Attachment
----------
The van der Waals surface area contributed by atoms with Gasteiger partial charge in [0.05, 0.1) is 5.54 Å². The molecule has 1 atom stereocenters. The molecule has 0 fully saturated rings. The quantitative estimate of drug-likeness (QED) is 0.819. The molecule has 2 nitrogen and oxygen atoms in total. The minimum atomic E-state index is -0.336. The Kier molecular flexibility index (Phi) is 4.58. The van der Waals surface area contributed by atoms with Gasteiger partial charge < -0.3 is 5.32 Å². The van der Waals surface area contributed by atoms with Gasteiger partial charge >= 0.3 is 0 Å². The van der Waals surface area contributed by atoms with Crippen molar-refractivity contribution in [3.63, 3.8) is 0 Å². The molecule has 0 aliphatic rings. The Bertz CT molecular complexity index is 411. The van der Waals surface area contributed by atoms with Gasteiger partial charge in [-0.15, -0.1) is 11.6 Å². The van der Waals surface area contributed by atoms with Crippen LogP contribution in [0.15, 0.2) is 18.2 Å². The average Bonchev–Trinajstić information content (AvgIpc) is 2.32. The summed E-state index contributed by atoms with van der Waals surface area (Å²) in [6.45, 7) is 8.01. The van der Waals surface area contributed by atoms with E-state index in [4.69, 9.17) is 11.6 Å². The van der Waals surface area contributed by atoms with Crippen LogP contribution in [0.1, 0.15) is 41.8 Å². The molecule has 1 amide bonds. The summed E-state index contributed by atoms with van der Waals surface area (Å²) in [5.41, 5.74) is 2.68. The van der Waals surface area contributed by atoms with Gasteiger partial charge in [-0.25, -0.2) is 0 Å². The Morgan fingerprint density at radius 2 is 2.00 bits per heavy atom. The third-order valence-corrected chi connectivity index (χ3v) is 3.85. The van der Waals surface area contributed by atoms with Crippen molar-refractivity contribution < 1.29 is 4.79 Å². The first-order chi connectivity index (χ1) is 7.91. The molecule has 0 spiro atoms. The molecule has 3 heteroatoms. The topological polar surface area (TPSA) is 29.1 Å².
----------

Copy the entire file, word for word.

The van der Waals surface area contributed by atoms with Gasteiger partial charge in [0.05, 0.1) is 5.54 Å². The molecule has 1 atom stereocenters. The molecule has 0 fully saturated rings. The quantitative estimate of drug-likeness (QED) is 0.819. The molecule has 2 nitrogen and oxygen atoms in total. The minimum atomic E-state index is -0.336. The Kier molecular flexibility index (Phi) is 4.58. The van der Waals surface area contributed by atoms with Gasteiger partial charge < -0.3 is 5.32 Å². The van der Waals surface area contributed by atoms with Gasteiger partial charge >= 0.3 is 0 Å². The van der Waals surface area contributed by atoms with Crippen molar-refractivity contribution in [3.63, 3.8) is 0 Å². The molecule has 0 aliphatic rings. The Bertz CT molecular complexity index is 411. The van der Waals surface area contributed by atoms with Gasteiger partial charge in [-0.15, -0.1) is 11.6 Å². The van der Waals surface area contributed by atoms with Crippen LogP contribution in [0.15, 0.2) is 18.2 Å². The average Bonchev–Trinajstić information content (AvgIpc) is 2.32. The summed E-state index contributed by atoms with van der Waals surface area (Å²) in [6.45, 7) is 8.01. The van der Waals surface area contributed by atoms with E-state index in [4.69, 9.17) is 11.6 Å². The van der Waals surface area contributed by atoms with Crippen LogP contribution in [0.1, 0.15) is 41.8 Å². The molecule has 1 amide bonds. The summed E-state index contributed by atoms with van der Waals surface area (Å²) in [5.41, 5.74) is 2.68. The van der Waals surface area contributed by atoms with Gasteiger partial charge in [-0.25, -0.2) is 0 Å². The Morgan fingerprint density at radius 2 is 2.00 bits per heavy atom. The third-order valence-corrected chi connectivity index (χ3v) is 3.85. The van der Waals surface area contributed by atoms with Crippen molar-refractivity contribution < 1.29 is 4.79 Å². The first-order chi connectivity index (χ1) is 7.91. The molecule has 0 spiro atoms. The molecule has 3 heteroatoms. The topological polar surface area (TPSA) is 29.1 Å².